Study shows power of supportive care for alcohol addiction

Published by John Hartnett Academic Study 28-March-2019

Treating any kind of drug addiction can be a real challenge. The question is what kind of help do people with alcohol or drug addiction really need? Perhaps it would be better to ask them what they need to help themselves.

This is exactly what happened in Seattle in the United States. The team behind a recent study asked 168 homeless people in Seattle who were actively struggling with treatment what kind of help they felt would benefit them.

As a result, more people battling alcohol addiction were able to take charge of their own addiction. The Seattle team branded the concept Compassionate Help. This exciting new approach may, in fact, help to improve alcohol and drug treatment not only in the United States but also globally.

The lead author of the study, Susan Collins, says that most people do know how to take care of themselves. This form of self-help often leads to long term results which can be revolutionary.

Achieving Sustainable Results

When it comes to alcohol and drug treatment, it is all about achieving sustainable results. Taking charge of your own treatment together with the right professional assistance will put longer-term results in place according to Susan Collins who is an Associate Professor at the University of Washington School of Medicine.

Findings showed that almost everyone on the program benefited in some way from the new supportive care system. For instance, a clear reduction in alcohol use was noted. A figure of 66% reduction is significant when it comes to this type of program. The amount of alcohol-related problems were reduced as well, and research shows a reduction of 63%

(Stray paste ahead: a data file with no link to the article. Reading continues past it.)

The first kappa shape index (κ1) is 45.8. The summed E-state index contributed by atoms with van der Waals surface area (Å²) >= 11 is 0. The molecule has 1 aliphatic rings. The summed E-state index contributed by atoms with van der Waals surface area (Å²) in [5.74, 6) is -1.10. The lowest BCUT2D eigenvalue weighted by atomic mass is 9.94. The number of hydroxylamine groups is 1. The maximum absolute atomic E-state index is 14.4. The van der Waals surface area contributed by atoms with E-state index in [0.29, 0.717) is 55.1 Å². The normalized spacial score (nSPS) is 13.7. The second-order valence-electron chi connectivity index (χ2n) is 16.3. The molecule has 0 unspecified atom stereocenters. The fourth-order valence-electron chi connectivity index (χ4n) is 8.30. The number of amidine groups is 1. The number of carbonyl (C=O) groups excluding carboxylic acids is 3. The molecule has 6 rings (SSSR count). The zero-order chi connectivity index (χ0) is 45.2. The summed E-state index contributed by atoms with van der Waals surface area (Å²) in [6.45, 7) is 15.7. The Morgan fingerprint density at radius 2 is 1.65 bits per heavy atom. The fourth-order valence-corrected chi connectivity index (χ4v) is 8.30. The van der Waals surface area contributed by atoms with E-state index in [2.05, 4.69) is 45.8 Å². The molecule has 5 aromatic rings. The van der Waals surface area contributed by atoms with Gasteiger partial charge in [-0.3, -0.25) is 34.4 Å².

It soon became clear that this approach worked. A previous study had shown that only 5% of participants were interested in getting sober, however, by taking a more compassionate approach, an increasing number of people said they wanted to stay sober.

There were some powerful motivators involved. Many people involved in the program said that they wanted to reconnect with their families and engage in meaningful activities such as art and sport.

The researchers asked the patients one simple question – what do you want to see happen for yourself? This seems to have spurred many of the participants to take some action.

Are We Overcomplicating Drug Treatment?

More and more clinics have started to take a similar kind of approach. They ask patients what kind of help they need to improve their own situation.

Most people have some kind of clear understanding of what they need and how they can help themselves. It is simply a matter of giving these individuals the right resources to do so. This is really what compassionate care is all about.

A person addicted to alcohol may have an underlying condition which has not been effectively dealt with. Alternatively, they could perhaps be shown a non-harmful way in which to help themselves. Addiction is a huge healthcare issue, but at the bottom of every addiction case, you will normally find a problem which has not been solved.

It is a pretty unique idea, but it is based on that fundamental human instinct – a willingness to wanting to help yourself and improve your own environment.

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